This will also apply for any Javascript on the page, regardless of the framework or library you are using. On a side note caching selectors whilst using jQuery will give performance increases, not only in speed of execution of your scripts but also in terms of rendering performance.

Improve paint performance

Painting the page is where the browser uses its rasterizer (in Chrome's case this is Skia) to take a vector representation of the page (the layout process) and convert it into a bitmap, which is the picture you see on your screen right now. This is an expensive process in terms of the CPU power needed so you want to reduce the number of repaints to as few as possible.

Chrome Dev Tools allows you to see whether repaints are causing performance issues. If you start a recording on your page, as we saw before, a number of bars appear which represent each frame. If you have a large green bar and it goes beyond the 30 FPS line then you have issues with painting.

You can see in the above screenshot each frame is taking well over 16.67ms to render. By hovering over the paint event in the records section it will highlight on the page exactly which area is being painted within that frame. In this case, by hovering over the paint record, I can see that it’s the entire page being repainted every time I scroll. The main cause of this, certainly in Chrome, is a fixed background image. Every time the page is scrolled the entire page needs to be repainted. Let’s see what happens if we remove the background and replace it with a single colour.

As you can see the paint time has gone from 80-90ms to basically nothing. If you notice there are a couple of the frames which have a large empty bar. This can sometimes be a bug in Dev Tools but if you want to read more about this problem you can do so here. However, in my experience it’s mostly caused by changing scrolling direction, and nothing to worry about.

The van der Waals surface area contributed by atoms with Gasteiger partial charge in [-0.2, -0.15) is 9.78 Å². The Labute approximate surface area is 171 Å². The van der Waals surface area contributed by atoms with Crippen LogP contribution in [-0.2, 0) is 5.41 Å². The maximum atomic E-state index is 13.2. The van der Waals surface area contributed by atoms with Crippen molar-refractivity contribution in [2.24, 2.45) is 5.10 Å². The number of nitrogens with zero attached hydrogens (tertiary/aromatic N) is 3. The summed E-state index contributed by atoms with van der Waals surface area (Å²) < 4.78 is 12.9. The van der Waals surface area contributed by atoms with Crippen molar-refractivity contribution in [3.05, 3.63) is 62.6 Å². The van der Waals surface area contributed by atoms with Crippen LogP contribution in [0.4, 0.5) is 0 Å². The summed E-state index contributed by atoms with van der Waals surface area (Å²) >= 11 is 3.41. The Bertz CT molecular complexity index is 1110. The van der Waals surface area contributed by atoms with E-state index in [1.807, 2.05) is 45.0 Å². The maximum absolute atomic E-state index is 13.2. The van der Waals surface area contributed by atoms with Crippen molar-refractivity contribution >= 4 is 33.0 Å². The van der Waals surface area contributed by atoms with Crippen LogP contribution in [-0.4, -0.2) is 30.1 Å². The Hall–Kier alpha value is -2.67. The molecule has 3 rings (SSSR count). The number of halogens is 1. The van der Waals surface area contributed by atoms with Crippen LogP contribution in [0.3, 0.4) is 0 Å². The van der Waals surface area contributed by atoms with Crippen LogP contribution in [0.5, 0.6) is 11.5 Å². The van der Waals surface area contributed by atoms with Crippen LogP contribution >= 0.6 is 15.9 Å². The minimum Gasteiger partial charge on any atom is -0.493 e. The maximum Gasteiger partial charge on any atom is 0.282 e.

Use layers to improve performance

Another great way to improve paint performance is to promote elements which have animations to a new layer (not z-index, although it's kind of similar). These elements can be anything from a slider to an animated menu. When a page is rendered it does so by going through the Render Tree, building up each element and rendering it into a single image. Layers work by separating the contents of the page into different Graphics Layers (which are then uploaded to the GPU) which are then composited together to produce a single rendered image bitmap which you see on screen.

So why does this help us? Well, if you move elements around on the page without using layers the whole page will have to re-render every time, as moving an object within the page will invalidate how it looks (as everything is on a single layer). If you promote an element to be rendered into its own layer, because this has now been uploaded to the GPU as a texture, you can move it / animate it as much as you like and the browser will not have to do a repaint. However if you modify the element(s) within that layer, for example you change the dimensions of an element or add something like padding, this will trigger the layer to perform a repaint; but only on itself and not the rest of the page. Greatly improving performance. If you want to view the layers on your page you can do so by clicking the console icon in the top right of Chrome Dev Tools (see the image below if you can't find this), then going to the rendering tab and clicking "Show Composited layer borders". Your layers will show up with a yellow border around them.

There is also a trick you can use to see if any of your animations are causing performance issues, either due to excessive repaints or something else, by activating the FPS meter and to also toggle “Show paint rectangles”. How to access these has changed in newer versions of Chrome; it can now be found in the console menu, as with the show / hide layer toggle as mentioned above.

You can access the console menu by clicking on the middle button, this shows you the console, click on the rendering tab and you should see a list of options as seen below.